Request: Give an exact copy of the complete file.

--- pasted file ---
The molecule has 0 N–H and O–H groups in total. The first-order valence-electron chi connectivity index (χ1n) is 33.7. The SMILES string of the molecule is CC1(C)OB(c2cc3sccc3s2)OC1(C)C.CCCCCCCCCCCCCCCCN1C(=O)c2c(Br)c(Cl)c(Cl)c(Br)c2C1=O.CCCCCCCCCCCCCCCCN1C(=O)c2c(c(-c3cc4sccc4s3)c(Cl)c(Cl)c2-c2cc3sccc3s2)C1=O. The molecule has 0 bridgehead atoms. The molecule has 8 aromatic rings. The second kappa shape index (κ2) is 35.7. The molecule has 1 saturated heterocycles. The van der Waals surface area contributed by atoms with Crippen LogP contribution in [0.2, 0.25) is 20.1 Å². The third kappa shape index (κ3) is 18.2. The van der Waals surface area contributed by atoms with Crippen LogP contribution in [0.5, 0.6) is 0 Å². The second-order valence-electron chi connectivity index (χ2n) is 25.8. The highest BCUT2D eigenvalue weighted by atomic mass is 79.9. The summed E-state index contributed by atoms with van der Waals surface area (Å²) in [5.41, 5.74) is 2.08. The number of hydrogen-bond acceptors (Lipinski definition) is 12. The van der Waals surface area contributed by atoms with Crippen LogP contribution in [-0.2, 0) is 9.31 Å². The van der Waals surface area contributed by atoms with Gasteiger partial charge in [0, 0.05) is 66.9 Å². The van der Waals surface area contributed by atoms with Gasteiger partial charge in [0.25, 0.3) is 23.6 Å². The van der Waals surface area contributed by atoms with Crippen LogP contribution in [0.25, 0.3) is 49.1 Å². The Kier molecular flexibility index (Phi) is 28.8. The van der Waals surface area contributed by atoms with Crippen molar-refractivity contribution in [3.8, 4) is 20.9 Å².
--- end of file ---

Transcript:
The molecule has 0 N–H and O–H groups in total. The first-order valence-electron chi connectivity index (χ1n) is 33.7. The SMILES string of the molecule is CC1(C)OB(c2cc3sccc3s2)OC1(C)C.CCCCCCCCCCCCCCCCN1C(=O)c2c(Br)c(Cl)c(Cl)c(Br)c2C1=O.CCCCCCCCCCCCCCCCN1C(=O)c2c(c(-c3cc4sccc4s3)c(Cl)c(Cl)c2-c2cc3sccc3s2)C1=O. The molecule has 0 bridgehead atoms. The molecule has 8 aromatic rings. The second kappa shape index (κ2) is 35.7. The molecule has 1 saturated heterocycles. The van der Waals surface area contributed by atoms with Crippen LogP contribution in [0.2, 0.25) is 20.1 Å². The third kappa shape index (κ3) is 18.2. The van der Waals surface area contributed by atoms with Crippen LogP contribution in [0.5, 0.6) is 0 Å². The second-order valence-electron chi connectivity index (χ2n) is 25.8. The highest BCUT2D eigenvalue weighted by atomic mass is 79.9. The summed E-state index contributed by atoms with van der Waals surface area (Å²) in [5.41, 5.74) is 2.08. The number of hydrogen-bond acceptors (Lipinski definition) is 12. The van der Waals surface area contributed by atoms with Crippen LogP contribution in [-0.2, 0) is 9.31 Å². The van der Waals surface area contributed by atoms with Gasteiger partial charge in [0, 0.05) is 66.9 Å². The van der Waals surface area contributed by atoms with Gasteiger partial charge in [0.25, 0.3) is 23.6 Å². The van der Waals surface area contributed by atoms with Crippen LogP contribution in [0.25, 0.3) is 49.1 Å². The Kier molecular flexibility index (Phi) is 28.8. The van der Waals surface area contributed by atoms with Crippen molar-refractivity contribution in [3.8, 4) is 20.9 Å².